A Very Productive Meeting Nonetheless

Earlier in the week I’d looked at my calendar and was reminded that I had a meeting today.

It’s for a group of writers/journalists who meet for networking, sharing of information such as story ideas and different print/online media publications, discussion of current projects, occasional guidance and instruction from our mentor and the group’s founder (Jo Parfitt), and some old-fashioned chit chat.

We meet once a month, and while a small core of attendees tends to remain the same, there is usually a new face or two. Attendees come from all over South Holland, have worked in a range of fields, and are interesting and well-spoken. Discussions are lively, and there is a nice buzz of energy present.

Because meetings are only monthly, we use them both as a way to be accountable to each for certain work projects (e.g., articles, interviews and reviews) and inspired. Writing can be a solitary venture, yet put two or more writers together and things get going. Ideas are bounced off each other, suggestions offered. The synergy is palpable.

So it wasn’t surprising that as I plowed through this work week, I kept the fact that we were meeting firmly in the back of my mind. As I worked on some hot projects, I managed to shuffle in a few other tasks I needed to finish and report on to the group.

I did some research, made some contacts, tracked down a few links, tied up some loose ends and finished a couple projects. I reviewed last month’s notes, and made a list of the things I would be expected to address in my status update. I pulled out a magazine I needed to share with Jo, and made sure everything I needed was in one place, ready to go.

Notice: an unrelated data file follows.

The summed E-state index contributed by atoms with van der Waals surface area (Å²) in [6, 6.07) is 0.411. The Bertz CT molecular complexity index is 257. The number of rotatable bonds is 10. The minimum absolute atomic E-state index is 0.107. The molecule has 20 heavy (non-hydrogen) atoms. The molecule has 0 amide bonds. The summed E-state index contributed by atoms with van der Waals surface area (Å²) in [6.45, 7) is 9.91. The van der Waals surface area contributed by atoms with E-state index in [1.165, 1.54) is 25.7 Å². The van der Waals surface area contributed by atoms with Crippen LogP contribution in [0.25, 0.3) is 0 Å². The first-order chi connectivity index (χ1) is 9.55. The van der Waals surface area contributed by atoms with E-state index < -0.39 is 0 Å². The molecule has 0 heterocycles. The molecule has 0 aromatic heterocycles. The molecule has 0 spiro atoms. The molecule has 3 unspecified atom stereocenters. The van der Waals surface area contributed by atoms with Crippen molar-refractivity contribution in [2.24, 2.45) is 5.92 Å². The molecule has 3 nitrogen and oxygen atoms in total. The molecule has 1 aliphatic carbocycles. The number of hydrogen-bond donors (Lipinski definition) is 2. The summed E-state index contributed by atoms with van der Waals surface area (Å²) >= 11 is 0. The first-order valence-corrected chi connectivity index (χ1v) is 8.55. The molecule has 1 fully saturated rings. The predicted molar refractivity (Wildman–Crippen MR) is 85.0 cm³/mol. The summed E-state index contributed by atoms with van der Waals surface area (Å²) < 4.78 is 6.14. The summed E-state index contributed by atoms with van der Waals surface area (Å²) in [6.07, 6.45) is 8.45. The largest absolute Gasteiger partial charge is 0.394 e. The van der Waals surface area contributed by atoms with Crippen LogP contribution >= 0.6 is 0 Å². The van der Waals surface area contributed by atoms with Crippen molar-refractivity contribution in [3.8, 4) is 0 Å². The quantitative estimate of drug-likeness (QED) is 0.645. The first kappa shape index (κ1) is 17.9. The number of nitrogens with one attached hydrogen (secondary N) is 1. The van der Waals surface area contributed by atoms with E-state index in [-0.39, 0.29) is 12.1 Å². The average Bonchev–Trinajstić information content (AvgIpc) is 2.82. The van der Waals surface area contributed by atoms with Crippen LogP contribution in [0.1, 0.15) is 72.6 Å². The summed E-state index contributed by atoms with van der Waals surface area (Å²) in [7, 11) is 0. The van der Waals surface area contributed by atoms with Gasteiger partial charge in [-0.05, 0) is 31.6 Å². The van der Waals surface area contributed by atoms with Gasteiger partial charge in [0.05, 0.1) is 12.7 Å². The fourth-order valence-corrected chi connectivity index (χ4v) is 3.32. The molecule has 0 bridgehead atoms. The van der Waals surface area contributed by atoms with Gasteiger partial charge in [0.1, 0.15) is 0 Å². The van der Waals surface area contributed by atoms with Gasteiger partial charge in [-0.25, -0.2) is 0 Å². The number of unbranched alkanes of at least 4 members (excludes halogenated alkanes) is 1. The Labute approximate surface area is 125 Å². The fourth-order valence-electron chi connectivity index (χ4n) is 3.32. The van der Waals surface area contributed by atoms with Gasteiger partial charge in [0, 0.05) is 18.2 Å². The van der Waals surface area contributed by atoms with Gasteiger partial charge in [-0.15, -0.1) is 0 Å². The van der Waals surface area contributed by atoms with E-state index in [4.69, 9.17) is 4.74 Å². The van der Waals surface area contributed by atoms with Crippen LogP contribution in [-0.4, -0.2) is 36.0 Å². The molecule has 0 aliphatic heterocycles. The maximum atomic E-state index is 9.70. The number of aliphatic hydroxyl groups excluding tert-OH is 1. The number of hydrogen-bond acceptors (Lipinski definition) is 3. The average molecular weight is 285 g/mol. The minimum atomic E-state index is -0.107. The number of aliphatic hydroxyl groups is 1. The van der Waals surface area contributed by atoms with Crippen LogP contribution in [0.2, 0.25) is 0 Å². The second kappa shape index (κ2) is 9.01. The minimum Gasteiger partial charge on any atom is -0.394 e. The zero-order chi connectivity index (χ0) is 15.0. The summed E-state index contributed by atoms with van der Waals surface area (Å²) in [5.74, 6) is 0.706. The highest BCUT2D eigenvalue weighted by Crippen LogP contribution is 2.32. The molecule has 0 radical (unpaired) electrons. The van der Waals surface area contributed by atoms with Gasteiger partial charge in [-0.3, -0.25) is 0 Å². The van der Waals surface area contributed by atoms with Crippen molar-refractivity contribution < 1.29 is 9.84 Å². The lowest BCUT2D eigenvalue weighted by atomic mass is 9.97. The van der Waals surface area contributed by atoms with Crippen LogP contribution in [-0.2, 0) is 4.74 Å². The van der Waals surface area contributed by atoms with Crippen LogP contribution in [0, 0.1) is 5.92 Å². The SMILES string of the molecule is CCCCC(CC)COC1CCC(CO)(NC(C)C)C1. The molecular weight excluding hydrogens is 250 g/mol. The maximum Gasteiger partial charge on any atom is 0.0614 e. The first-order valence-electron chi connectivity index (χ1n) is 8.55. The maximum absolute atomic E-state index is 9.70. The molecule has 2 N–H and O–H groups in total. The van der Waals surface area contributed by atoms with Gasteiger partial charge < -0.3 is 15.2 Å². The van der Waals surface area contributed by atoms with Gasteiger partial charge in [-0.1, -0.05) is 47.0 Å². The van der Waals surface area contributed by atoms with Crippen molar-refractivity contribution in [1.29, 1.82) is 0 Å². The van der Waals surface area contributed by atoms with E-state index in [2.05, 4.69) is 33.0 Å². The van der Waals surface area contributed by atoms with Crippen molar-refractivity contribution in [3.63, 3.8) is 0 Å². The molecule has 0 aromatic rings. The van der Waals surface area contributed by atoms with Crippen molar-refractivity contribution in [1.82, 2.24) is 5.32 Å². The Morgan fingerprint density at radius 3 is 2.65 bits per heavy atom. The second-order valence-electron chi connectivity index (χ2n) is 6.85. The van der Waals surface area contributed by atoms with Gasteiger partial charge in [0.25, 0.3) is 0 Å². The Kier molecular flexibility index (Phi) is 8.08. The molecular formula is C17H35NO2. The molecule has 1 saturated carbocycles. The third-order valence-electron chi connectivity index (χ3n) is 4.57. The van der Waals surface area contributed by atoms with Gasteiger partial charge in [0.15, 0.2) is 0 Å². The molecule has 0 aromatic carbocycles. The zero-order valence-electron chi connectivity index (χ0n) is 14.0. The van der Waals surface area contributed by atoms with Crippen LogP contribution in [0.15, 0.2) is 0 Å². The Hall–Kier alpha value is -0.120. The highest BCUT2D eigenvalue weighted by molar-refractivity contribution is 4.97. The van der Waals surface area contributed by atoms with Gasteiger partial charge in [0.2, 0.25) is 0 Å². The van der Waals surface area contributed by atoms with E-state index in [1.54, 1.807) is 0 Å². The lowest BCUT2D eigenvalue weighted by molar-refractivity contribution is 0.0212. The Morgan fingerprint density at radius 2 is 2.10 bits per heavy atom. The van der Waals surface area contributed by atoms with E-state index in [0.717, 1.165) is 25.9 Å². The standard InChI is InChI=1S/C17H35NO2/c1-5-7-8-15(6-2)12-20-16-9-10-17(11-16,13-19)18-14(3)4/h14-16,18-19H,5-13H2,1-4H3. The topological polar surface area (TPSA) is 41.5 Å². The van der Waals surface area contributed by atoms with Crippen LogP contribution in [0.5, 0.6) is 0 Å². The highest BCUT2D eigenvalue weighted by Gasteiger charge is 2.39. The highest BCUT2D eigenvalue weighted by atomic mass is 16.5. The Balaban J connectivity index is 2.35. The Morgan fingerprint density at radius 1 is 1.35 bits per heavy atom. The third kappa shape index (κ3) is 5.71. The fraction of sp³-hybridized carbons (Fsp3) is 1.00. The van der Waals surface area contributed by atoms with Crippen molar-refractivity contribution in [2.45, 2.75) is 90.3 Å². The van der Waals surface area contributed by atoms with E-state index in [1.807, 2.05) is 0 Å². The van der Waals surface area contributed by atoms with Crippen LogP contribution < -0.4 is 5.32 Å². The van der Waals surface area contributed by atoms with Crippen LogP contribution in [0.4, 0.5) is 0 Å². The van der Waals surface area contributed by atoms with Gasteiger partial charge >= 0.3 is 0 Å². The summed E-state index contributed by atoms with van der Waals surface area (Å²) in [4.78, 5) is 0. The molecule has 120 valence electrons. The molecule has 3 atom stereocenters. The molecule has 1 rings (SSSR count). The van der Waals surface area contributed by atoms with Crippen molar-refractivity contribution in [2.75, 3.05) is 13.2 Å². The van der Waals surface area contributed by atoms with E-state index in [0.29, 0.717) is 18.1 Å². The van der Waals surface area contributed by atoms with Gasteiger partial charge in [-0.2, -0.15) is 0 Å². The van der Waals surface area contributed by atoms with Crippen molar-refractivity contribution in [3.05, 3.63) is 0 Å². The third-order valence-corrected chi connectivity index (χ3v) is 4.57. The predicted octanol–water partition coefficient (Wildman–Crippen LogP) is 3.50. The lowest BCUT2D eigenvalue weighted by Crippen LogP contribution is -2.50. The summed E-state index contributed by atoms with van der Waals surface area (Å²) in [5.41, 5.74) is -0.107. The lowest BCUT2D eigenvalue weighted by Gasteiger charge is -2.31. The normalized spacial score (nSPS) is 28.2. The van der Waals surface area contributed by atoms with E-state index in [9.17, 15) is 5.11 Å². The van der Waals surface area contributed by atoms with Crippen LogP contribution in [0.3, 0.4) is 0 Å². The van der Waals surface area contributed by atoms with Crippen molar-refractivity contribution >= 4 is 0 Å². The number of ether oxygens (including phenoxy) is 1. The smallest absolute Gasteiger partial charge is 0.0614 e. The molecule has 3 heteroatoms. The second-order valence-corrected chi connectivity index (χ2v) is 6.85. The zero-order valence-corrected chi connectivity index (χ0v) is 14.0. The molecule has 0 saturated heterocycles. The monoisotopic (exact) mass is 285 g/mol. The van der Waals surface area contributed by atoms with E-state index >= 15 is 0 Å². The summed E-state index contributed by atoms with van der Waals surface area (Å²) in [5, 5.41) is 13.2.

As I took the tram downtown, I realized that I was looking forward to seeing the mix of fascinating people who would show up this month. I rang the door bell, smiling and ready for another stimulating meeting.

Except that there wasn’t a meeting. I’d mixed up the dates, and so was a week early.


Jo was her usual charming self, but had houseguests so couldn’t chat. I backed out, highly embarrassed and apologizing profusely.

As I retraced my steps back to the tram stop, my embarrassment slowly faded. I took stock of the situation.

The sun was shining. I’d awakened early to deal with email and other social media communications and to get a few other nagging tasks done before I’d left the house. I didn’t have to rush home worried about meeting any particular deadline. What’s more, I had a free hour or two.

I’d accomplished a fair amount, all because of a planned meeting. The fact that the meeting didn’t take place was not the point. The meeting itself had spurred the necessary action.

In the end, the meeting that wasn’t turned out to be a very productive meeting indeed.


Image credit: Renjith Krishnan portfolio 721 freedigitalphotos.net




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